LOS ANGELES — A Tennessee financial business is suing a guarantor, alleging he owes more than $4 million for breach of contract.
Advocate Capital Inc. filed a complaint on Sept. 18, in the U.S. District Court for the Central District of California against Philip J. Layfield, alleging the guarantor breached his duty of good faith and fair dealing.
According to the complaint, Advocate Capital has suffered substantial economic injuries from Layfield's refusal or failure to pay the unpaid principal, accrued but unpaid interest and administrative fees, legal fees and expenses owed for a total of nearly $4.1 million.
Under the loan agreement and guaranty amended and restated Aug. 7, 2016, the suit says, the loan matured and became due and payable in full after a year. The plaintiff alleges Layfield breached the loan agreement by failing to make payment on any part of the loan, and forced Advocate to retain and pay for counsel to protect its interest.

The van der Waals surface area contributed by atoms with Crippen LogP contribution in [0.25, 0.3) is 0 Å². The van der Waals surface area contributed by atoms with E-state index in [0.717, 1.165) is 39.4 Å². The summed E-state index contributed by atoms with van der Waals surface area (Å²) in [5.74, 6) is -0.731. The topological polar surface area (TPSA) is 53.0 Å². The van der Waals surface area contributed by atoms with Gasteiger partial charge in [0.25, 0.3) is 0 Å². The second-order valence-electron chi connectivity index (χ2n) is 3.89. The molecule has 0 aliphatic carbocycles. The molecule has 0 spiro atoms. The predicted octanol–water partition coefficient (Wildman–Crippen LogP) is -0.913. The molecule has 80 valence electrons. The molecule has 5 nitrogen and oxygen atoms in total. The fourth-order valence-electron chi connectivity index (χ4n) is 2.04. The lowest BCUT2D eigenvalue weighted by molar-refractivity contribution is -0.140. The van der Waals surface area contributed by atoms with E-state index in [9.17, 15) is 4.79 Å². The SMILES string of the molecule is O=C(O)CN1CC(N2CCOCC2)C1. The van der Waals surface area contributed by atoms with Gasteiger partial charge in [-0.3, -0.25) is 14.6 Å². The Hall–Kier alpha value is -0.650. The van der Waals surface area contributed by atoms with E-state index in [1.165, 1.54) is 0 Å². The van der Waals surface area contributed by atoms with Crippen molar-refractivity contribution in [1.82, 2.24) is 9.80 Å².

Advocate Capital seeks trial by jury, monetary judgment of $4,097,777.94, plus pre-judgment and post-judgment interest, attorney fees, costs of court and all further relief the court deems just. It is represented by attorney Jeffrey I. Golden of Lobel Weiland Golden Friedman LLP in Costa Mesa, California.
U.S. District Court for the Central District of California case number 17-C-6859